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Organizational Change Management, not just a trend.

Since the late 1990s, many organizations have embarked on major changes in their business practices, including their technology. These investments create unprecedented impacts on an organization’s culture, its structure, its processes and surely on its ways of doing business. At the same time, organizations are finding themselves in an increasingly competitive economic environment and dealing with legal boundaries that are more complex and stricter. With these realities, organizations face multiple priorities, the proliferation of priority projects, the depolarization of budgets and projects, which create important challenges that they are often not ready to take on.

The practice of managing organizational change remains little present as a strategic practice within organizations

Despite this growing phenomenon of major changes in North America, the practice of managing organizational change remains little present as a strategic practice within organizations. It is a discipline that, on the other hand, tends to grow rapidly in importance internationally, and is seen as one of the essential pathways to the success of organizational change.

To this effect, more and more research is being conducted at the international level to identify the key success factors for change. Through surveys conducted annually with thousands of organizations since 1998, PROSCI has identified seven (7) major contributors to successful change deployments:

  • Visible and active sponsor involvement
  • A structured organizational change management approach,
  • Dedicated resources and funded organizational change management
  • Frequent and open communication about change and the need for change
  • Employee engagement
  • Integration of organizational change management with project management
  • Commitment and support from top level managers.

What are statistics telling us

Research in the field of change management tends to confirm that project management alone can not guarantee the success of projects. This practice requires the accompaniment of a practice in organizational change management. Recent research tends to confirm this trend since:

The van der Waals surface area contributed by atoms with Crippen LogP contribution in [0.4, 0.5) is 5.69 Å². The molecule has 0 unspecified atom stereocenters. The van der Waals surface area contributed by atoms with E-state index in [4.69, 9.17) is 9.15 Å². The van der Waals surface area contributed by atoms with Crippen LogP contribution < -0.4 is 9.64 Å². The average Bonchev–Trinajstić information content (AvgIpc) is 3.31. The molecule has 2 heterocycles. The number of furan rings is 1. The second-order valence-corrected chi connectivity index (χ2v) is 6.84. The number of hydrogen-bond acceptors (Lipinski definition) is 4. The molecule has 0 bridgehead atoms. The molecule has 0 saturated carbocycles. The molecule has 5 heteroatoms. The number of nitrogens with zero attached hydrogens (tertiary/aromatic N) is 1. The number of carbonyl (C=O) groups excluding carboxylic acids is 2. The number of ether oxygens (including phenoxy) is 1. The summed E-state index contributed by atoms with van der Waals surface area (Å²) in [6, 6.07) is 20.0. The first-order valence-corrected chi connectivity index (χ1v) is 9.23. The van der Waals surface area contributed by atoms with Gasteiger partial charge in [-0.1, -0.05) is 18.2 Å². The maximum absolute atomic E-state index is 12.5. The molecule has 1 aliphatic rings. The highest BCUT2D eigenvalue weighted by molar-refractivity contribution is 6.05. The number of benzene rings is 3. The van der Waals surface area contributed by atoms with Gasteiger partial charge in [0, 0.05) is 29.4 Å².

• 31% of projects are canceled before they are completed.
  • 53% of projects are completed with costs exceeding expectations.
  • Only 12% are considered a success.
  • Up to 80% of projects experience partial or complete failure.

Project management is a practice that focuses first and foremost on three major delivery objectives: on time, on budget and according to available resources. Yet, research tends to indicate that it is not necessary in these elements that the objectives are not achieved. They identified three main causes of project failures, which are not related to these three broad objectives:

  • Absence of leadership and sponsorship
  • Absence of strategic decision-making
  • Weak project management

In this respect, it has been shown that changes are seen more in terms of technology than of the human aspect. In the face of these major failures, project risk management has become an unavoidable project deliverable since it had to ensure that everything was put in place to avoid such situations. Nevertheless, research has identified that the majority of failure factors are human in nature. From this, the following factors were identified:

  • Unexpected problems
  • Lack of time
  • Poor planning
  • Costs greater than originally estimated
  • Absence or lack of organizational change management

In conclusion, statistics have shown that the complexity of projects increases with the changing context of organizations and that projects require the management of the human nature of a project.

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